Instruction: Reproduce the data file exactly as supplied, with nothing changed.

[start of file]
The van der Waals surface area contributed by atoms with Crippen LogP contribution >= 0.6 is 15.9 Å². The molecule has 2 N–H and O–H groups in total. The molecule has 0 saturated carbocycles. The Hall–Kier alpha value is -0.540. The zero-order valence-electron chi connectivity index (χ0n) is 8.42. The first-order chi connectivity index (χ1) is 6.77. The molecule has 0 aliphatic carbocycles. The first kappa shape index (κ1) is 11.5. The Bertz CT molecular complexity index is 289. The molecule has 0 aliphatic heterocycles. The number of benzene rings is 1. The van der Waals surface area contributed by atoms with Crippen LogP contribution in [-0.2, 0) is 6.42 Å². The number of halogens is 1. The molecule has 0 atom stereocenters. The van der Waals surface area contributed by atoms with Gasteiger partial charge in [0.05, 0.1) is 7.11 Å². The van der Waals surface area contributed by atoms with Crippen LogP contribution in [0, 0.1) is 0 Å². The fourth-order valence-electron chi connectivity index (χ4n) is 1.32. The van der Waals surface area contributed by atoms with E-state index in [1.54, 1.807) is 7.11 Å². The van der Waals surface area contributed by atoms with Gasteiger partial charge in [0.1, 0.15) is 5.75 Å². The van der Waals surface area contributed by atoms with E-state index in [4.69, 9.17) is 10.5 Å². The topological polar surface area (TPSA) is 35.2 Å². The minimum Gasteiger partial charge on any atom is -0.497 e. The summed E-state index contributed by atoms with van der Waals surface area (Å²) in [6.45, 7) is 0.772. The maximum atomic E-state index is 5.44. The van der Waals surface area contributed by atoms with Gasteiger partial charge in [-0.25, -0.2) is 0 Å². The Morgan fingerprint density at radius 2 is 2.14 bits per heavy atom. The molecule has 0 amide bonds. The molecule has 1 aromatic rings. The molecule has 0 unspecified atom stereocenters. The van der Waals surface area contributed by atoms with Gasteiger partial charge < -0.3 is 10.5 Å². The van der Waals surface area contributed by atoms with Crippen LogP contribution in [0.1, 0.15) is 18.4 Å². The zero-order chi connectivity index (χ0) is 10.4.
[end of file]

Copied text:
The van der Waals surface area contributed by atoms with Crippen LogP contribution >= 0.6 is 15.9 Å². The molecule has 2 N–H and O–H groups in total. The molecule has 0 saturated carbocycles. The Hall–Kier alpha value is -0.540. The zero-order valence-electron chi connectivity index (χ0n) is 8.42. The first-order chi connectivity index (χ1) is 6.77. The molecule has 0 aliphatic carbocycles. The first kappa shape index (κ1) is 11.5. The Bertz CT molecular complexity index is 289. The molecule has 0 aliphatic heterocycles. The number of benzene rings is 1. The van der Waals surface area contributed by atoms with Crippen LogP contribution in [-0.2, 0) is 6.42 Å². The number of halogens is 1. The molecule has 0 atom stereocenters. The van der Waals surface area contributed by atoms with Gasteiger partial charge in [0.05, 0.1) is 7.11 Å². The van der Waals surface area contributed by atoms with Crippen LogP contribution in [0, 0.1) is 0 Å². The fourth-order valence-electron chi connectivity index (χ4n) is 1.32. The van der Waals surface area contributed by atoms with E-state index in [1.54, 1.807) is 7.11 Å². The van der Waals surface area contributed by atoms with Gasteiger partial charge in [0.1, 0.15) is 5.75 Å². The van der Waals surface area contributed by atoms with E-state index in [4.69, 9.17) is 10.5 Å². The topological polar surface area (TPSA) is 35.2 Å². The minimum Gasteiger partial charge on any atom is -0.497 e. The summed E-state index contributed by atoms with van der Waals surface area (Å²) in [6.45, 7) is 0.772. The maximum atomic E-state index is 5.44. The van der Waals surface area contributed by atoms with Gasteiger partial charge in [-0.25, -0.2) is 0 Å². The Morgan fingerprint density at radius 2 is 2.14 bits per heavy atom. The molecule has 0 amide bonds. The molecule has 1 aromatic rings. The molecule has 0 unspecified atom stereocenters. The van der Waals surface area contributed by atoms with Gasteiger partial charge < -0.3 is 10.5 Å². The van der Waals surface area contributed by atoms with Crippen LogP contribution in [0.1, 0.15) is 18.4 Å². The zero-order chi connectivity index (χ0) is 10.4.